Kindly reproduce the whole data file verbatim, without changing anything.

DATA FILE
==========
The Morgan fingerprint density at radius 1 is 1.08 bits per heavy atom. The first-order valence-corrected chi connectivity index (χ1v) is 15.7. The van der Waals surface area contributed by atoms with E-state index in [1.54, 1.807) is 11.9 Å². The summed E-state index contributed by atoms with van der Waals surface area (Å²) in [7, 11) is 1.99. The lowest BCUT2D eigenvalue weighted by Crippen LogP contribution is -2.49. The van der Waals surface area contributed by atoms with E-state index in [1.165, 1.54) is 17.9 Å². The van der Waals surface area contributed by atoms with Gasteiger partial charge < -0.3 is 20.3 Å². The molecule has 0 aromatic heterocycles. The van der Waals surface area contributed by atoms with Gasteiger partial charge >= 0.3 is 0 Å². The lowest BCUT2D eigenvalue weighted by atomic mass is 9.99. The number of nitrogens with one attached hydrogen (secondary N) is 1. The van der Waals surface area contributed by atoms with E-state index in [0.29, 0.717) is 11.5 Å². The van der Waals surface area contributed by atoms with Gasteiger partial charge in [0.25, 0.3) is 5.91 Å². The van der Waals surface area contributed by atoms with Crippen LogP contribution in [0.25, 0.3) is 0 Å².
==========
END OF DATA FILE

The Morgan fingerprint density at radius 1 is 1.08 bits per heavy atom. The first-order valence-corrected chi connectivity index (χ1v) is 15.7. The van der Waals surface area contributed by atoms with E-state index in [1.54, 1.807) is 11.9 Å². The summed E-state index contributed by atoms with van der Waals surface area (Å²) in [7, 11) is 1.99. The lowest BCUT2D eigenvalue weighted by Crippen LogP contribution is -2.49. The van der Waals surface area contributed by atoms with E-state index in [1.165, 1.54) is 17.9 Å². The van der Waals surface area contributed by atoms with Gasteiger partial charge < -0.3 is 20.3 Å². The molecule has 0 aromatic heterocycles. The van der Waals surface area contributed by atoms with Gasteiger partial charge >= 0.3 is 0 Å². The lowest BCUT2D eigenvalue weighted by atomic mass is 9.99. The number of nitrogens with one attached hydrogen (secondary N) is 1. The van der Waals surface area contributed by atoms with E-state index in [0.29, 0.717) is 11.5 Å². The van der Waals surface area contributed by atoms with Gasteiger partial charge in [0.25, 0.3) is 5.91 Å². The van der Waals surface area contributed by atoms with Crippen LogP contribution in [0.25, 0.3) is 0 Å².